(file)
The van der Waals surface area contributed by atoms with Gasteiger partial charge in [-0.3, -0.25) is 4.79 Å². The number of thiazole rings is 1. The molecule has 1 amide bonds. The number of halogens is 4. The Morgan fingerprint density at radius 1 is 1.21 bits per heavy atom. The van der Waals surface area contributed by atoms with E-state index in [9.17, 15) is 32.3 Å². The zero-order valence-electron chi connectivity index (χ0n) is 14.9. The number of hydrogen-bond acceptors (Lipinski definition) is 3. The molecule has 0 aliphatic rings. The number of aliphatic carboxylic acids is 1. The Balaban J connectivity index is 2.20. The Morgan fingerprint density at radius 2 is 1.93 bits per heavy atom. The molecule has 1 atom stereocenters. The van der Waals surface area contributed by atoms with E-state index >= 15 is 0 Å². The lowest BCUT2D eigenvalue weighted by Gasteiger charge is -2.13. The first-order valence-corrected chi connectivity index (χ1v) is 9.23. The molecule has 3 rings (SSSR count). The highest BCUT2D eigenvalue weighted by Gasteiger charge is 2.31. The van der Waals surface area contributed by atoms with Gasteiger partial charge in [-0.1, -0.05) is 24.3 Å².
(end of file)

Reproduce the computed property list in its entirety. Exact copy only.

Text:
The van der Waals surface area contributed by atoms with Gasteiger partial charge in [-0.3, -0.25) is 4.79 Å². The number of thiazole rings is 1. The molecule has 1 amide bonds. The number of halogens is 4. The Morgan fingerprint density at radius 1 is 1.21 bits per heavy atom. The van der Waals surface area contributed by atoms with E-state index in [9.17, 15) is 32.3 Å². The zero-order valence-electron chi connectivity index (χ0n) is 14.9. The number of hydrogen-bond acceptors (Lipinski definition) is 3. The molecule has 0 aliphatic rings. The number of aliphatic carboxylic acids is 1. The Balaban J connectivity index is 2.20. The Morgan fingerprint density at radius 2 is 1.93 bits per heavy atom. The molecule has 1 atom stereocenters. The van der Waals surface area contributed by atoms with E-state index >= 15 is 0 Å². The lowest BCUT2D eigenvalue weighted by Gasteiger charge is -2.13. The first-order valence-corrected chi connectivity index (χ1v) is 9.23. The molecule has 3 rings (SSSR count). The highest BCUT2D eigenvalue weighted by Gasteiger charge is 2.31. The van der Waals surface area contributed by atoms with Gasteiger partial charge in [-0.1, -0.05) is 24.3 Å².